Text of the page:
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Can You Stand The Rain?

There is nothing more soothing than a steady rain.

Sitting here looking out at the gray skies and watching the puddles on the rooftop across from my window swell and splash with new drops of water, I’m taken to a place of perfect peace.

Of course, that’s mostly because I’m inside, as opposed to being directly in contact with the elements… then it’s a whole ‘nuther story.  These days, I can’t cope with rain drops unless I’m wearing the appropriately bougie ensemble consisting of my Burberry jacket and Hunter wellies. Despite not having the kind of hair that would frizz in such conditions (or any hair, really), I still feel violated without a decent umbrella.  If my body’s demands are not met, the rain pretty much holds me hostage for its duration, and frankly, that’s only permissible if I’m absolutely comfortable and have nothing too pressing to do, or if I happen to be in good company. 

Any other time, I feel as if I’m missing out on some tremendous opportunity to do something. Anything.

But beyond that, I ask myself: “When did I become so afraid of rain?”

As a kid, I’d spend hours outside splashing barefoot and attempting to drink the drops that streamed down my face.  To me, it was cleansing ans refreshing.  It didn’t matter that I was blinking profusely and practically blinded by the mix of hair grease that washed from my head straight into my eyes, my friends and I were content in the coolness of the Summer storm, and would only retreat if we saw lightning or heard our names being beckoned by some adult who wouldn’t be caught dead out there without the appropriate ensemble of London Fog or whatever the hell was big back then.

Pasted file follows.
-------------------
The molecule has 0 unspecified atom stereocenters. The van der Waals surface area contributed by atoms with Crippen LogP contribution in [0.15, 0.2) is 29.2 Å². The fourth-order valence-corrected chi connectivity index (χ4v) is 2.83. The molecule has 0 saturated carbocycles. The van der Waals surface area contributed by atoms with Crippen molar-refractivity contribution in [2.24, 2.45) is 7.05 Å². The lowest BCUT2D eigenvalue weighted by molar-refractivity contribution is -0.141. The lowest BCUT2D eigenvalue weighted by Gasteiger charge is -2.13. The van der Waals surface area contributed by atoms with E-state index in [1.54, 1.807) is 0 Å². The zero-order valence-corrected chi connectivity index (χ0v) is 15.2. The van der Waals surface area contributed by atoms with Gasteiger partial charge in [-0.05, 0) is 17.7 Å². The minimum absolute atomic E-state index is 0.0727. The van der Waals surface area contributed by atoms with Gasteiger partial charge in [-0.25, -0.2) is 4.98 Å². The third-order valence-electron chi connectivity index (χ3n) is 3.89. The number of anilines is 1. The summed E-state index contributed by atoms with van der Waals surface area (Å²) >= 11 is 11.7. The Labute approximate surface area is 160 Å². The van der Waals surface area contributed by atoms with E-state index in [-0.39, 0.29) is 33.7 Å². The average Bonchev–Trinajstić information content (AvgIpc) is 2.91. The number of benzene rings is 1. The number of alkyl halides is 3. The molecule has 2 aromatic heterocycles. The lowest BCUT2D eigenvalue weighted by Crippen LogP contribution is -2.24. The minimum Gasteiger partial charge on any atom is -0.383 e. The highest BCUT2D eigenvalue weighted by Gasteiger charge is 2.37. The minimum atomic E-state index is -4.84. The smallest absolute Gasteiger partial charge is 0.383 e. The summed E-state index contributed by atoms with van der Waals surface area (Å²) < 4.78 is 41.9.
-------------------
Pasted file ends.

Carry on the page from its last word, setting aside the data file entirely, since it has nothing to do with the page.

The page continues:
The older me misses the younger me’s fearlessness.  Back then it never occurred to me that I could catch a cold if I stayed out there too long, nor did I worry about my clothes or shoes being ruined.  The rain wasn’t toxic and didn’t need to be filtered before consumption, and a plastic poncho — heck, even a trash bag with a hole cut in it — was good enough for me.

But the fears start to go beyond water falling from the sky.  Soon you realize everything has become the rain, metaphorically. Relationships, work, and life suddenly become more scary and challenging, and rather than simply weathering the storm, we go into protective mode or run for cover. 

Just as the New Edition song says, “Sunny days, everybody loves them. But tell me baby, can you stand the rain?”.  We all want life to be perfectly sunny and for the most part drama free, but how do we handle things that aren’t so perfect?  Do we acknowledge that there is even a storm? Do we wait for it to pass? Does it really matter if we get a little wet?

Then I realize that at the end of every storm is a fresh new beginning… and even a rainbow to remind us of the beauty that comes with starting over.  

It also helps that for a brief moment, the smell of rain in the air and on the sidewalks offers a welcome respite from the pungent odor often affiliated with Summer in New York.  Let’s hope Bond No. 9 doesn’t bottle that scent!